FBI Investigating Yorba Linda Company

From Associated Press

An FBI investigation into a Yorba Linda telemarketing company and the subsequent closure of its Northern California office has left employees there unpaid and out on the streets.

The FBI is examining an alleged credit-card fraud scheme involving Enterprise Callcenters in Yorba Linda. Government officials have frozen the company’s assets, resulting in the closure of the office in Huron in Kings County.

The company sells secured credit cards to people with bad credit. Officials allege that the company took money from people for credit cards that were never issued.

Jay Mahan, president and chief executive of Enterprise Callcenters, could not be reached for comment Wednesday.

Mahan’s attorney, Ken Kleinberg, told the Fresno Bee this week that the company has had about 10,000 successful transactions with customers and that the FBI investigation is based on only four complaints.


Kleinberg also told the newspaper that the company’s Yorba Linda office conducts business differently from the Huron center and is a separate entity.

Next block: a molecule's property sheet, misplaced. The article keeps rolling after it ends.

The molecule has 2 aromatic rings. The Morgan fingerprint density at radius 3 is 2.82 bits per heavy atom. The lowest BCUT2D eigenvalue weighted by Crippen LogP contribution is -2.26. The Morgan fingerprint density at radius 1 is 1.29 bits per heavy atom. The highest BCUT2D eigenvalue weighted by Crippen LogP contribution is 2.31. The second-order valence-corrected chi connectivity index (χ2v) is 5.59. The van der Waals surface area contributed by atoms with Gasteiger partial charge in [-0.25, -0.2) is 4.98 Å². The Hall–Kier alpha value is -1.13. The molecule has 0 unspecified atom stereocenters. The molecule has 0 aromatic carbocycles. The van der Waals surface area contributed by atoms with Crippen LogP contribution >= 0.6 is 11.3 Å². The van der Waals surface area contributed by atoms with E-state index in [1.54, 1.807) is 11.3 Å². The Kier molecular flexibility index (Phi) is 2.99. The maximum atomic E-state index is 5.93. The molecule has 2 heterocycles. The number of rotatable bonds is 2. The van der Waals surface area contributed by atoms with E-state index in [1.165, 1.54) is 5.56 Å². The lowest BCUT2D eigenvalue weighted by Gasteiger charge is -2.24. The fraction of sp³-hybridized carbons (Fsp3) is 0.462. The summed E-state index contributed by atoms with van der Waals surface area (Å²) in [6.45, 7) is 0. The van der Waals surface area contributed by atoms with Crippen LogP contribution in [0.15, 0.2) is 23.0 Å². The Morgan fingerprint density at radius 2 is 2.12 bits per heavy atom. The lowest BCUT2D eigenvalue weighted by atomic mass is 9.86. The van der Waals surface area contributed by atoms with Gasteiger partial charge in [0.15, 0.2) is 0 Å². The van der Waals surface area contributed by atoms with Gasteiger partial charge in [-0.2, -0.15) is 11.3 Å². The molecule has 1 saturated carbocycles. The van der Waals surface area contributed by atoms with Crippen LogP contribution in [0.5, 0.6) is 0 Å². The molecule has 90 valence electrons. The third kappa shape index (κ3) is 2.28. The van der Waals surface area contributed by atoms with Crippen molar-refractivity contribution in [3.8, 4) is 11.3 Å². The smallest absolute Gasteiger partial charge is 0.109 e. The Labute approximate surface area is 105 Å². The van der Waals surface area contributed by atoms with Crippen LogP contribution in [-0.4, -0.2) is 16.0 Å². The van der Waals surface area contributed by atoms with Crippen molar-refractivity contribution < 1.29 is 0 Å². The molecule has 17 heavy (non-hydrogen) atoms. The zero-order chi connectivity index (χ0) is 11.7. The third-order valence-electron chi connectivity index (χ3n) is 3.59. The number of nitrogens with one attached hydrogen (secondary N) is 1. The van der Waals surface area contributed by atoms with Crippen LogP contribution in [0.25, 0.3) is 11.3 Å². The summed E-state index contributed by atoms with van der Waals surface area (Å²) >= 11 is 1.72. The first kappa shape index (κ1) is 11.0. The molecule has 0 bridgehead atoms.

Since their office closed, about 30 Huron employees have not been paid for their first weeks of work, the company says.

City officials say they did everything necessary to make sure the company was on solid ground as they wooed Enterprise to this small San Joaquin Valley city with an unemployment rate hovering at about 15%.

It took 10 months of negotiating before Huron announced in January that Enterprise would move into a city-renovated building.

“We did a complete financial investigation of Enterprise Callcenters, everything from articles of incorporation, income tax returns, addresses, financial status, real estate holdings, everything we could look into,” said Jim Doughty, city director of development.

During that investigation, only one red flag was raised: a concern about the short period Enterprise Callcenters had been in business, which was less than two years.

Doughty said he still believes Enterprise Callcenters can be an upstanding member of Huron’s business community.

“We are still interested in having this company operate in town,” he said.

It is unclear, however, how long the investigation will last or if the Huron office will rebound from the company’s troubles.